Usually at this point of the jumps season most of the juveniles have made the switch; had a run or two over hurdles, and if good enough are being targeted at the Triumph Hurdle or the Fred Winter at Cheltenham.
However, there are always the odd few that arrive late to the party for one reason or another. And today there’s a couple of interesting newcomers on either side of the Irish Sea.
Charles Byrnes knows a thing or two about training hurdlers. Solwhit was the yard’s flag-bearer for almost half a dozen years, winning the Irish Champion Hurdle, the Aintree Hurdle and his career culminating with success in the World Hurdle at Cheltenham. In 23 starts over timber, he was only out of the first two on three occasions. His career earnings were just shy of £900,000. It was such a blow when he died all too soon whilst schooling at Tipperary in November 2014.
His latest newcomer runs in the opening maiden hurdle at Thurles. Cilento was trained on the flat by John Gosden, and running in Godolphin’s famous blue silks. He’s a powerful looking unit, and was last seen in a Class 4 handicap at Newmarket during the summer and was rated in the 80’s having previously won a handicap at Ascot. He’s a son of Raven’s Pass out of a Simon Du Desert mare. His sire doesn’t necessarily instil confidence in a smooth transition from flat to jumps, but the dam’s side gives more hope for optimism.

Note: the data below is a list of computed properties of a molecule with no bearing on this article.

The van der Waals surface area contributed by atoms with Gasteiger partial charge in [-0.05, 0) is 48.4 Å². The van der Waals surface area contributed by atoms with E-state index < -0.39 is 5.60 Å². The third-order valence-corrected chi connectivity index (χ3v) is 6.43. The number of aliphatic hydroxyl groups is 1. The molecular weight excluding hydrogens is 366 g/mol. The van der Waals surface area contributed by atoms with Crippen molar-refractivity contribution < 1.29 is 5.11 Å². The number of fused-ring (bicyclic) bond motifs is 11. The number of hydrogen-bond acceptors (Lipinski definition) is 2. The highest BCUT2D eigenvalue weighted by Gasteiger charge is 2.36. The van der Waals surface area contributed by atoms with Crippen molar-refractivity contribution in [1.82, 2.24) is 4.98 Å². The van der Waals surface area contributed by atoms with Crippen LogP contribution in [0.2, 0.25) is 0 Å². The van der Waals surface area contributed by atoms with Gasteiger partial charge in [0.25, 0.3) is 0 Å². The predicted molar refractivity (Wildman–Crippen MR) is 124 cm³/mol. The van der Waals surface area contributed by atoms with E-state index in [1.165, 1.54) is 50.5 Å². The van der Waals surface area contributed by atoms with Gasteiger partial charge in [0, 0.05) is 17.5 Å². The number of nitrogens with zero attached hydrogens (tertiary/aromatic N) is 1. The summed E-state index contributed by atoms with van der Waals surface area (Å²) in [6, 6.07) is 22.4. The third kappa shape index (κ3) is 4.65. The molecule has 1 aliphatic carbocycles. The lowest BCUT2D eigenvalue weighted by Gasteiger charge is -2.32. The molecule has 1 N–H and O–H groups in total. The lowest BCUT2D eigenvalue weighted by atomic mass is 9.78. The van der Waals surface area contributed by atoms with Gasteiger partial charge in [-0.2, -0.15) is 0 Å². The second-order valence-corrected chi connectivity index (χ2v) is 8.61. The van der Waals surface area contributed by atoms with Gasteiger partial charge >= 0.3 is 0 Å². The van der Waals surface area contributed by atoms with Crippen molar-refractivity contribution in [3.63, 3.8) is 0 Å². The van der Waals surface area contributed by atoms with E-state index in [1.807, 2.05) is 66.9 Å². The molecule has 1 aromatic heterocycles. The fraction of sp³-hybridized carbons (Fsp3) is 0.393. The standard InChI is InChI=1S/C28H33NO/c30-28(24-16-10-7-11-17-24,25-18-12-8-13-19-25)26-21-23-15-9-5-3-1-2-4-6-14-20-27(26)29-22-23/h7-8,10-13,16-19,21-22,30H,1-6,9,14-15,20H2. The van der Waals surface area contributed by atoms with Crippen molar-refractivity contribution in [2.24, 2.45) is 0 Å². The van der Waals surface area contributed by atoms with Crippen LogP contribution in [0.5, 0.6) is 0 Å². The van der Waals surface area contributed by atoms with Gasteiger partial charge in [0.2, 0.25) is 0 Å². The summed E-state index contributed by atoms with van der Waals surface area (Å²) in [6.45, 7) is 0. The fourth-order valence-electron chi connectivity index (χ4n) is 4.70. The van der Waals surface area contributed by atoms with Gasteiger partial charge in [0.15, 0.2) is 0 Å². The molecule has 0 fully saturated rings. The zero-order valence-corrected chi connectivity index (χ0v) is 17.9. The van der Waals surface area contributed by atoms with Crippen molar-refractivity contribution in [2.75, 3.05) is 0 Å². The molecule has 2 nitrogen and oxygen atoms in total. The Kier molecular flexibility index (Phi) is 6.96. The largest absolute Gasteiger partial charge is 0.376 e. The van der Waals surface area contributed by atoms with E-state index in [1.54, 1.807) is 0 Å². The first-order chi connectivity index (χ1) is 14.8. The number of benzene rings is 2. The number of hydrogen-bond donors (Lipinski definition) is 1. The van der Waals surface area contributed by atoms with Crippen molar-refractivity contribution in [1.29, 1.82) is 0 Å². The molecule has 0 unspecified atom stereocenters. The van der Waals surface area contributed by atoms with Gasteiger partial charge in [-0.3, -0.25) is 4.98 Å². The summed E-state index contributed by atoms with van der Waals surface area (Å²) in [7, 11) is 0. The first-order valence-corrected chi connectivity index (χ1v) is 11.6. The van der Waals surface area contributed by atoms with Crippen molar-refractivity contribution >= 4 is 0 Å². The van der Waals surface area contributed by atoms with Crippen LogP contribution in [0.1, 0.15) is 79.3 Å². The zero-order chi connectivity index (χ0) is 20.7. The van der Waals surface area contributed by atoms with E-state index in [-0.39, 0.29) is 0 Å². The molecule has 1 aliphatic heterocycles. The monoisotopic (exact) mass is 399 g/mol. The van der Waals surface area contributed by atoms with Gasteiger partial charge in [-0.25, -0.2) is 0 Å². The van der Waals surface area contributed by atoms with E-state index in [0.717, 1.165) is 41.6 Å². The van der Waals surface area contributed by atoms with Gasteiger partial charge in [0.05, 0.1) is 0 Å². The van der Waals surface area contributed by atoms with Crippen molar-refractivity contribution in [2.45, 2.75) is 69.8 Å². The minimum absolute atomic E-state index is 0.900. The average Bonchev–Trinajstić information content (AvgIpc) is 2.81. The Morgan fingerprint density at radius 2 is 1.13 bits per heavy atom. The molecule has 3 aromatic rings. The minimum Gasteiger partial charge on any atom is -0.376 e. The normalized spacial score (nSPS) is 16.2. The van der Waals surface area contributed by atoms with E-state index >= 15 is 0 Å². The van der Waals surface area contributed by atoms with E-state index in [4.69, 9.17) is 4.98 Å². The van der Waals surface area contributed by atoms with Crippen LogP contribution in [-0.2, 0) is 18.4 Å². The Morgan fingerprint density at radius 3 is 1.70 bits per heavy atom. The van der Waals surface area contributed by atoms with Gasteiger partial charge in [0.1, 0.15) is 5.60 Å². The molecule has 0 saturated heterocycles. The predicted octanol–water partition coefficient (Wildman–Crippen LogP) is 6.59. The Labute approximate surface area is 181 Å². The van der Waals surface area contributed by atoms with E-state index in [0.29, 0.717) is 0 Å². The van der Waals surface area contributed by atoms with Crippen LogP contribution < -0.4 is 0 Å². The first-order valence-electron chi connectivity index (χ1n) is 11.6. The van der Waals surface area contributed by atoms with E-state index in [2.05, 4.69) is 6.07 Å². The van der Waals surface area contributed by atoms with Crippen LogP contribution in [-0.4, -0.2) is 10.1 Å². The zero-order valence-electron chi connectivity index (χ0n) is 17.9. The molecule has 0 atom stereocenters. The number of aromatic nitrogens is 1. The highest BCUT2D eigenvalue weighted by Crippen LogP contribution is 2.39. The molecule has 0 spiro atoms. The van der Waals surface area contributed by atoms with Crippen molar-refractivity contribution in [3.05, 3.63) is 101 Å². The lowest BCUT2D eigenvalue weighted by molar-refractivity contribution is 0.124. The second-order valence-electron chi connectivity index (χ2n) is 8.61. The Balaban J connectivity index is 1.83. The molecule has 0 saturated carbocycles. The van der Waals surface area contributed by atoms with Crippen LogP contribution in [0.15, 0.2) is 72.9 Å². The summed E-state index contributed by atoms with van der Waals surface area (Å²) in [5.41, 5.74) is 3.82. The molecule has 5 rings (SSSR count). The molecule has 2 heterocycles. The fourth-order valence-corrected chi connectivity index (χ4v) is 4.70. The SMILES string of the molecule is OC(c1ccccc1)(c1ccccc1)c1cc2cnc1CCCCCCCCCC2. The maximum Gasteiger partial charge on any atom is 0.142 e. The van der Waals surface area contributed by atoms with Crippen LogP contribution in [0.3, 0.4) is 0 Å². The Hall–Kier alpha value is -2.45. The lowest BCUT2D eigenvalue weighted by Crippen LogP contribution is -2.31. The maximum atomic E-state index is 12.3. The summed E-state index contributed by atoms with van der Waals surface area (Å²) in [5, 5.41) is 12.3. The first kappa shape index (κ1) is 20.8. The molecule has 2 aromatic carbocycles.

Simon Du Desert has been part of a number of decent National Hunt horses, including the classy French hurdler Good Bye Simon. Further back on the dam’s side of the pedigree we have a reliable National Hunt sire Kaldoun, and he was responsible for the likes of Spadoun and Smadoun, also familiar names among the jumping ranks. The latter is of course the sire of Smad Place.
Cilento will be taking on Aidan O’Brien’s Cradle Mountain among others. By Mastercraftsman, he was rated in the 90’s on the flat and impressed when a fine third at Fairyhouse on his hurdles debut in January.
If Byrnes’ gelding is a less certain fit to the jump racing fraternity, then at Bangor Venetia Williams appears to have a filly more likely to make a seamless transition. Live Miracle is another French import, and was classy enough to be mixing it with the likes of Sea Calisi on the flat at Lyon. That filly only just missed out on winning the Group 1 Yorkshire Oaks in the summer.
Venetia’s four-year-old is by Falco, the same sire as Peace And Co, and is out of a Trempolino mare. She was running over middle distance trips on the flat and her pedigree suggests she’ll adapt to obstacles. She’s thrown in against the boys at Bangor and it’s a competitive enough looking starting point. There’s sure to be improvement for both the experience and the run, especially as her last appearance was back in June.
Today will give clues as to her potential, and with Cheltenham adding a mares’ novice hurdle to the Festival schedule there is now greater incentive for investing in likeable fillies.
Let’s hope Bangor gets the green light and along with the meeting at Thurles we get the chance to see these youngsters in action. There’s still time for one or two juveniles to announce themselves on the scene, with the big spring festivals just around the corner.